Why Do Orchestras Tune to an A Note?
When orchestra members tune their instruments before a performance, it almost always sounds the same. That’s because across the world, most orchestras tune to the same A note, using a standard pitch of 440 hertz.
This is the result of international standards that have been in place since the 19th century, according to WQXR, a classical music radio station in New York City. Currently, standard tuning frequency is set by the International Organization for Standardization (ISO), an international group that makes recommendations on everything from what safety labels should look like to how big the hole in a pen cap should be. A standard called ISO 16, first recommended in 1955 and confirmed in 1975, “specifies the frequency for the note A in the treble stave and shall be 440 hertz.”
The ISO didn’t pull that frequency out of thin air. During the Industrial Revolution, a rush toward standardization and universality led to multiple international meetings that aimed to bring orchestras all over the world to the same pitch. Standardizing pitch had important ramifications for the international music scene.
Historically, the pitch that orchestras tuned to could differ wildly depending on where the musicians were playing. “In the course of the last 400 years in Europe, the point that has been considered ideal for a reference pitch has fluctuated by some 5 or 6 semitones,” musicologist Bruce Haynes explained in his book, A History of Performing Pitch: The Story of ‘A.’ In the 17th century, a French performer might tune his or her instrument a whole tone lower than their German colleagues. The standards could even change from one town to the next, affecting how music written in one location might sound when played in another.
As a writer for London's The Spectator observed in 1859, “It is well known that when we are performing Handel's music (for example) from the very notes in which he wrote it, we are really performing it nearly a whole tone higher than he intended;—the sound associated in his ear with the note A, being nearly the same sound which, in our ear, is associated with the note G.”
In the 19th century, a commission established by the French government tried to analyze pitch across Europe by looking at the frequencies of the tuning forks musicians used as their reference while tuning their instruments. The commission gathered tuning forks from different cities, finding that most were pitched somewhere around 445 hertz. Over the years, due to bigger concert halls and more advanced instruments, pitch was rising across most orchestras, and instruments and voices were being strained as a result. So the commission recommended lowering the standard to what was known as “the compromise pitch.”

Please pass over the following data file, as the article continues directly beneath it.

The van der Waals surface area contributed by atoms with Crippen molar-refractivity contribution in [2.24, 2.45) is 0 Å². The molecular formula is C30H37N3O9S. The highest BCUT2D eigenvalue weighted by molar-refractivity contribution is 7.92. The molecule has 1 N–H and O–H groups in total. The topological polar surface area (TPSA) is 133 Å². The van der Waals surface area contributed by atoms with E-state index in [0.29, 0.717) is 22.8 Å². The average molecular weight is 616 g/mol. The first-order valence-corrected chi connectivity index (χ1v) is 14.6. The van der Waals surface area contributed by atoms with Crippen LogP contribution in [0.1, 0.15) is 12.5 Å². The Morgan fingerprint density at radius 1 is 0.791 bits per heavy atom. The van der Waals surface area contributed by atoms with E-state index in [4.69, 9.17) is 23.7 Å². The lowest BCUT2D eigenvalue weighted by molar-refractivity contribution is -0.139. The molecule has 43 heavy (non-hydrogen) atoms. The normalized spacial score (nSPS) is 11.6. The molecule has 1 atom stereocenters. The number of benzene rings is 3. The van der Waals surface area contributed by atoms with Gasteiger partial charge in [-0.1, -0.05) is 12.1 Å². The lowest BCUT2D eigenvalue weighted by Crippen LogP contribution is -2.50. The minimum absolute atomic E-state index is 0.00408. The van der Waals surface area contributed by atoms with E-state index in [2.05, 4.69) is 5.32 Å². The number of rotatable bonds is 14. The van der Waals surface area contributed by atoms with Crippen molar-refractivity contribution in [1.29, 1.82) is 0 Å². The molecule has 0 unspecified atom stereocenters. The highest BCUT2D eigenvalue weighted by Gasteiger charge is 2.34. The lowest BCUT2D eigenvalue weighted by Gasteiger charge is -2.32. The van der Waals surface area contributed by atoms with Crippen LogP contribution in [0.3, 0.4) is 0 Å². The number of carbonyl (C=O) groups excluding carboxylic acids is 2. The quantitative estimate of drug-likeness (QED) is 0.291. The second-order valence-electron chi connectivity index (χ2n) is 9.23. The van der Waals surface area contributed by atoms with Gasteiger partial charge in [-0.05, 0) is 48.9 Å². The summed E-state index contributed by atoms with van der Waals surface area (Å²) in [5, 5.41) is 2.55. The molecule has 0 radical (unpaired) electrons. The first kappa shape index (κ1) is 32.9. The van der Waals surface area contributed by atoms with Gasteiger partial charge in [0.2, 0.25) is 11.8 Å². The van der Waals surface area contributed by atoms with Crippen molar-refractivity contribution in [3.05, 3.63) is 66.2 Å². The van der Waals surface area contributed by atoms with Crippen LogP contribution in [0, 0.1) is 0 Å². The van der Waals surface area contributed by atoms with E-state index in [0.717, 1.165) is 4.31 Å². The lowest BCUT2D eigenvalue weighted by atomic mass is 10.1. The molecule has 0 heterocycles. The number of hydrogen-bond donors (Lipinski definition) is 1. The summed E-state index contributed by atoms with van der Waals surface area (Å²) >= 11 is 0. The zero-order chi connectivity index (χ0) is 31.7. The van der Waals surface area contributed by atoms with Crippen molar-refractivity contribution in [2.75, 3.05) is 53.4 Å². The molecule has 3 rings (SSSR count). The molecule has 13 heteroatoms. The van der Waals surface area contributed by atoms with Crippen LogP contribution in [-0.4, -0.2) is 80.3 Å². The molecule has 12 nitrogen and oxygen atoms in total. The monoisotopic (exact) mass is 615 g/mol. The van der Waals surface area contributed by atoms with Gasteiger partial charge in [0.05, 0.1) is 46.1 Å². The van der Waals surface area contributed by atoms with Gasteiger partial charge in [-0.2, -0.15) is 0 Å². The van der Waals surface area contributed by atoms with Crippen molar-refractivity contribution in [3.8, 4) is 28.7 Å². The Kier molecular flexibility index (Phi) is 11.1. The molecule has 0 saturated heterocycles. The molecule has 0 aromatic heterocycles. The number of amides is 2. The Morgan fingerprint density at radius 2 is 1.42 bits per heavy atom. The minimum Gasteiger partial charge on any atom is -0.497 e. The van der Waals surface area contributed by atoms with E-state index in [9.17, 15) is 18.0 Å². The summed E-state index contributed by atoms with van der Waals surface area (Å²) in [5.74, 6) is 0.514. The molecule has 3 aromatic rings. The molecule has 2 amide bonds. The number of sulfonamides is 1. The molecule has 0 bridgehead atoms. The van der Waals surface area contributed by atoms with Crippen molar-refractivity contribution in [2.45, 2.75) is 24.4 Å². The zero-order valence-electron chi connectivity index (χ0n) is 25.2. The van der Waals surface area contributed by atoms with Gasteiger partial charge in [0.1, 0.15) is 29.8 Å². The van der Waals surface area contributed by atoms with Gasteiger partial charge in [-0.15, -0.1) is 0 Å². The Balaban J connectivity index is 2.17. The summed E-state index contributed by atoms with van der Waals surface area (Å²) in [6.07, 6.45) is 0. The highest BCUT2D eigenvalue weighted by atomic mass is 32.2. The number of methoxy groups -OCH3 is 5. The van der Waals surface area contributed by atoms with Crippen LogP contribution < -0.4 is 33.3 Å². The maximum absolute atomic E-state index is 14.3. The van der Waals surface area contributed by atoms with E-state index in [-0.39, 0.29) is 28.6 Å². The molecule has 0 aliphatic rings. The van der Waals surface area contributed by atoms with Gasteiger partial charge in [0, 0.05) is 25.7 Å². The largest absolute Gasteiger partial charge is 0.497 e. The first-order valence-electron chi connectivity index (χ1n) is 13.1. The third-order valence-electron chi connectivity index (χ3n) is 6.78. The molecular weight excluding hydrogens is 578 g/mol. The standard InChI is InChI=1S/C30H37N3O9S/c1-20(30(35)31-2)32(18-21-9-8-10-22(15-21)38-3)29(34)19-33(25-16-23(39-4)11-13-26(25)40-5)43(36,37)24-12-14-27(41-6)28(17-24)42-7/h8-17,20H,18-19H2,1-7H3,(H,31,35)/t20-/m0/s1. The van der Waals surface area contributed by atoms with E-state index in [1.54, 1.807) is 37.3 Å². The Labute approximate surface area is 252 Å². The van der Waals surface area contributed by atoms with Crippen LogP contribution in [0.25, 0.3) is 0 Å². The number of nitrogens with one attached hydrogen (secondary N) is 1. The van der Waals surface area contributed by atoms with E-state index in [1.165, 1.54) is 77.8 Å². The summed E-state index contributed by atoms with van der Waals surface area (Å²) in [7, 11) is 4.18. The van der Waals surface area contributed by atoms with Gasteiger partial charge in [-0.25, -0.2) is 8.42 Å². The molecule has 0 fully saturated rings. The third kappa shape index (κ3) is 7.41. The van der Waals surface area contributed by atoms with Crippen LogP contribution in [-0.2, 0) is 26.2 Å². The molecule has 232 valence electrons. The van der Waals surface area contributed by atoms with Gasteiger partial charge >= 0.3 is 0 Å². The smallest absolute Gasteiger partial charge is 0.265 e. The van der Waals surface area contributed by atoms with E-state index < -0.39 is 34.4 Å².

In 1859, the French commission legally established diapason normal, the standard pitch for the A above middle C, at 435 hertz. (The music world would still be debating whether or not pitch had risen too much more than a century later.) Later, 435 hertz became enshrined as a standard elsewhere, too. In 1885, government representatives from Italy, Austria, Hungary, Prussia, Russia, Saxony, Sweden, and Württemberg met to establish their own international standard, agreeing on 435 hertz. The agreement was eventually written into the Treaty of Versailles in 1919.
But not everyone was on board with 435 hertz. The Royal Philharmonic Society in London believed the French pitch standard was pegged to a specific temperature—59°F—and decided to adjust their pitch upward to compensate for their concert halls being warmer than that, settling on 439 hertz. Meanwhile, in 1917, the American Federation of Musicians declared 440 hertz to be the standard pitch in the U.S.
In 1939, the International Standardizing Organization met in London to agree on a standard for concert pitch to be used across the world. A Dutch study of European pitch that year had found that while pitch varied across orchestras and countries, the average of those varied pitches was around 440 hertz. So it made sense for the ISO to choose A 440. Furthermore, radio broadcasters and technicians like the BBC preferred A 440 to the English A 439 because 439 was a prime number and thus harder to reproduce in a laboratory.
World War II delayed the official launch of the 1939 ISO agreement, but the organization issued its A 440 decision in 1955, then again two decades later. A 440 was here to stay. That said, even now, pitch does vary a little depending on the musicians in question. The Vienna Philharmonic Orchestra notably tunes to 443 hertz rather than the standard 440 hertz, for instance. While A 440 may be the official “concert pitch” across the world, in practice, there is still a little wiggle room.
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